“Judge Not That Ye Be Not Judged”

Brant Gardner

There are three sayings here:

Judge not, that ye be not judged.

For with what judgment ye judge, ye shall be judged.

With what measure ye mete, it shall be measured to you again.

The first is a declaration. It is succinct and abrupt, and no doubt intended to be slightly shocking to the audience. It serves as a rhetorical device to present a statement that would be puzzling or otherwise startling to the audience, a capacity it has retained even in its written form, given how often it is analyzed or explained. The problem, of course, is that we do assume that we should judge, and yet here is a bold statement that we should not. The resolution of the startling prohibition comes in the paired explanations that follow.

There are two statements that both follow the same structural arrangement. In the first phrase we are the actor performing the action. In the second clause, that same action is performed upon us. The actions are expressly made equivalent, and causally linked. Therefore, as we judge, we are judged. As we measure, we are measured.

To comprehend precisely how the absolute prohibition of “judge not, that ye be not judged” is to be understood, we must understand the causal example. We are warned not to judge because the way we judge will form the way we are judged. The horizontal and earthly context in which we judge becomes the model for the vertical and heavenly way that we are judged. Understanding that the ultimate “danger” of our earthly judging is the nature of our eternal judgment helps us understand that while the statement is startlingly inclusive; “judge not,” it is not intended to preclude all judgment, but rather to ameliorate necessary judgment. No matter what we do in life, we cannot avoid judgment from God. Our lives will come before the bar of God to be judged. That must happen. God will not, cannot, avoid judging us. Similarly, we cannot avoid, and should not avoid, certain judgments in this life. The problem is not the fact of judging, but the manner of judging.

This relationship between manner and act is replicated in the second explanation of the saying. Taking the perhaps controversial term “judge” out of the equation, the context is made clearer when we speak of measuring another. The judgment and the measurement are linked as equivalent. We are to be cautious in the way we criticize others, in the way we scrutinize others, in the way we consider other people. The reason is that our actions will determine the way God criticizes, scrutinizes, and considers us. This saying is the conceptual companion to the Beatitude from earlier in this Sermon:

3 Nephi 12:7

7 And blessed are the merciful, for they shall obtain mercy.

When we are merciful, we do not judge harshly. The act of being merciful is actual an act of judgment, but it is one that is tempered with the Godly trait of mercy. As we learn this attribute of Godhood, God can use our progress toward that way of being as a measure of who we have become, and therefore mercy may be applied to us.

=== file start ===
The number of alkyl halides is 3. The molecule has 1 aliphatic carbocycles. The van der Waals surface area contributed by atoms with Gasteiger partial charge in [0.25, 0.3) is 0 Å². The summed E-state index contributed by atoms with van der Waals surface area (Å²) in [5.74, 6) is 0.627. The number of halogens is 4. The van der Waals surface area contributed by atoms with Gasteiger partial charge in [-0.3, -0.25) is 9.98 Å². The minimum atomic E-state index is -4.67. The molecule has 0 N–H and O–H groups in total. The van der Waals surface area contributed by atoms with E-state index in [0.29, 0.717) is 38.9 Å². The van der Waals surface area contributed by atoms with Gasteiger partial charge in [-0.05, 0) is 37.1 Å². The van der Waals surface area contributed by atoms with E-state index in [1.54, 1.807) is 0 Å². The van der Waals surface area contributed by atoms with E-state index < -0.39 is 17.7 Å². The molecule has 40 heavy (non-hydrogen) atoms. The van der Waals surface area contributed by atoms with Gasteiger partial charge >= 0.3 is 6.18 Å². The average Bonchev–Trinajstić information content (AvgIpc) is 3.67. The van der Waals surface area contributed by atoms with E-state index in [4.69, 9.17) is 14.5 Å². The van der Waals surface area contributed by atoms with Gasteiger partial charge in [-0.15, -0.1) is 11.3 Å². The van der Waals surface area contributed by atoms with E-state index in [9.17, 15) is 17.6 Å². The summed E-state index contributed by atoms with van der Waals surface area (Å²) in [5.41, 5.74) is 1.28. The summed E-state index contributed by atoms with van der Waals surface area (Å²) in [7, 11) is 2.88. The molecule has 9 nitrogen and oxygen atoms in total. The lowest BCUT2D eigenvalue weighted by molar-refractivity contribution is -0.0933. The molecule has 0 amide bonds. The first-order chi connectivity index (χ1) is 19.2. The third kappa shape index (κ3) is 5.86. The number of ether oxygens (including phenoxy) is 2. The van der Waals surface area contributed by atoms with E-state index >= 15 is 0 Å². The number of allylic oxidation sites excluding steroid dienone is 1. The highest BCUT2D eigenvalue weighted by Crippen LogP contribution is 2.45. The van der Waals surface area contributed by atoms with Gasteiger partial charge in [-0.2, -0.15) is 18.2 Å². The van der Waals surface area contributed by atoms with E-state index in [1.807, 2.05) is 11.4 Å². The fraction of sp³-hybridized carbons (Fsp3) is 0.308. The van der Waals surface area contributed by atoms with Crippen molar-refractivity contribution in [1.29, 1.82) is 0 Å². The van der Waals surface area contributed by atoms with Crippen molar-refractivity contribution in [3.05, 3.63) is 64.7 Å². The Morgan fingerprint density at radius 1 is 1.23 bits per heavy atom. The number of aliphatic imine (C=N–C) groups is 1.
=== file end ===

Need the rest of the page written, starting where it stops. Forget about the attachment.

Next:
The second of these sayings, “with what measure ye mete…” is also known from rabbinic literature. (John Lightfoot. A Commentary on the New Testament from the Talmiud and Hebraica. Hendrickson Publishers, 1989, 2:157) It is possible that the saying was fairly well known in Israel, and that when it was attached to the statement on judging it made the context and meaning of that statement immediately clearer for Jesus’ audience.

Vocabulary: The word mete is an archaic verb indicating to measure.

Textual: The Matthean text for verse one has simply “Judge not, that ye be not judged.” The second verse has no changes. The additional text in the first verse is the pair of the inserted text in 3 Nephi 13:25. There the insertion moves the focus away from the multitude and toward the apostles only: “And now it came to pass that when Jesus had spoken these words he looked upon the twelve whom he had chosen, and said unto them: Remember the words which I have spoken. For behold, ye are they whom I have chosen to minister unto this people.” The sayings about not taking though for food or clothing are then addressed to the twelve. At the end of that set we return to focus on the multitude with the inserted text for verse one here.

The current Book of Mormon chapter break at this point did not exist in the 1830 edition. The chapter was broken earlier, just before the change in focus of 3 Nephi 13:25. This shift in focus back to the assembled saints was a continuation of that chapter. The recutting of the chapters came to more closely follow the chapter and verse of the Matthew text.

When Joseph Smith worked on his translation of the Bible, he had a slightly different reading of these verses. First, he kept the focus on the disciples. He did not need to replicate the refocusing of the Book of Mormon because he had used a different solution to Matthew 6:25. In that verse the context was still missionary work, but the missionary work was expanded to all disciples, not just the twelve. In the JST there is a difference in the text, however. The “judge not” phrase is modified to “judge not unrighteously,” which certainly captures the spirit of the verse.

JST Matthew 7:1-3

1 Now these are the words which Jesus taught his disciples that they should say unto the people.

2 Judge not unrighteously, that ye be not judged; but judge righteous judgment.

3 For with what judgment ye shall judge, ye shall be judged; and with what measure ye mete, it shall be measured to you again.

Multidimensional Commentary on the Book of Mormon